“Chap said all he did was put water in the radiator, change the oil and put fuel in the tank. The engine turned over after just a few cranks,” Dan said.

     The engine is started with a crank handle located on the front of the tractor, like the crank on a Model T.

     The tractor engine hasn’t been started in a while, but Dan said it would probably turn over just as easily now as it did a few years ago.

     One reason Dan wanted the Farmall he spotted in Eau Claire is because it has metal wheels both on the front and the back. Tractors with rubber tires came later. The early models had metal wheels.

     He placed a metal plaque on the tractor. It reads:

      “This is McCormick-Deering’s (later became International Harvester) first row-crop tractor sold to its customers in 1926. It is the grandfather to the ‘H’ and ‘M’ and fathered the F-12 and F-20.

      “Joe Borrell bought one like this in the early 1940s to lighten the farm work, particularly cultivating and plowing.

     The tractor pulled two fourteens with relative ease.

      “This tractor gave rise to the big strides in farm production in the 1930s and 1940s as featured in the Kraft presentation at Walt Disney’s Epcot Center in Orlando, Florida.

      “We want to take this opportunity to commemorate our Dad for the wisdom in having the foresight to move forward in his agriculture. At the time he bought his Farmall, most of his farming friends around here were still farming solely with horses and the standard wide-front still wheeled 10-20.”

     The day we visited Dan and Mary Jane, the sun was beginning to set in a cloudless sky. The air was still, and the evening light was enhancing the green of the alfalfa and the surrounding trees.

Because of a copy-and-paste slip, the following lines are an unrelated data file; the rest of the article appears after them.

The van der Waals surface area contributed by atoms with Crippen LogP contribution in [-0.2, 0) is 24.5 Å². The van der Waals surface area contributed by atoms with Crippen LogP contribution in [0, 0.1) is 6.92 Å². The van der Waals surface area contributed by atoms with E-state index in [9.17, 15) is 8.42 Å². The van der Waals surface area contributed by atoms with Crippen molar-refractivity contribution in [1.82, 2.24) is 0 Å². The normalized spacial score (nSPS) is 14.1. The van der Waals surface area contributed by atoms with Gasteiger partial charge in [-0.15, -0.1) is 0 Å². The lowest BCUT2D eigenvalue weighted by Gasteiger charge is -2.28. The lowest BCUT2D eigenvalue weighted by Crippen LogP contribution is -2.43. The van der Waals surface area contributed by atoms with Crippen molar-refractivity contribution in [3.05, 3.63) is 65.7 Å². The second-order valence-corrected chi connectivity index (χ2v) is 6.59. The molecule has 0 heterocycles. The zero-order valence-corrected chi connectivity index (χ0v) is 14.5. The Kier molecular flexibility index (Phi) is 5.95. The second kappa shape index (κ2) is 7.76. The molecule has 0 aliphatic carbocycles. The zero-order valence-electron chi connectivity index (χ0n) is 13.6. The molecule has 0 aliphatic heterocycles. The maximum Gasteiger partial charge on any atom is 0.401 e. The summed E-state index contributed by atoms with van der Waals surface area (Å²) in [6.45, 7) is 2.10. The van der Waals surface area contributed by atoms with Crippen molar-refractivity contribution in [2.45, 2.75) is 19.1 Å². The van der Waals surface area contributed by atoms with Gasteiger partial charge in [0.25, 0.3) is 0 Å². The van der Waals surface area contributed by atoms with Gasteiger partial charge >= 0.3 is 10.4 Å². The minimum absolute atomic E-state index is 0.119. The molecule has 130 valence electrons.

The sky was a darker blue and Dan’s floodlights automatically switched on with the disappearance of the sun beneath the western horizon. Two bats appeared and silently swooped down in the vicinity of the tractor, snatching flying insects out of the cool air.

At the wheel of the Farmall tractor, Mary Jane poses with her husband Dan on a beautiful evening just before sunset.

     You can’t miss the tractor, shining in the middle of the field just a few hundred feet from the road.

     Serving as a monument to a major turning point in the history of agriculture, it is also a tribute to the people like Joe Borrell who saw where the future was heading and decided to go along.

     The tractor also represents fond memories of a former farm boy who left one day and saw the world, only to return later to the place he loves the most.

Early tractors, had metal wheels like those on Borrell’s Farmall.

Not far from Dan’s home, a family of beavers have constructed an immense dam in Eleven Mile Creek and formed a small lake in the creek’s valley. The dam is about 40-50 feet across and 6-7 feet high. The water it holds is covering about 88 acres, Dan said.

The Farmall tractors were built by McCormick-Deering, which was later known as International Harvester.

The driver’s seat of the Farmall tractor was a welcome sight for many farmers who had previously done their work with horses.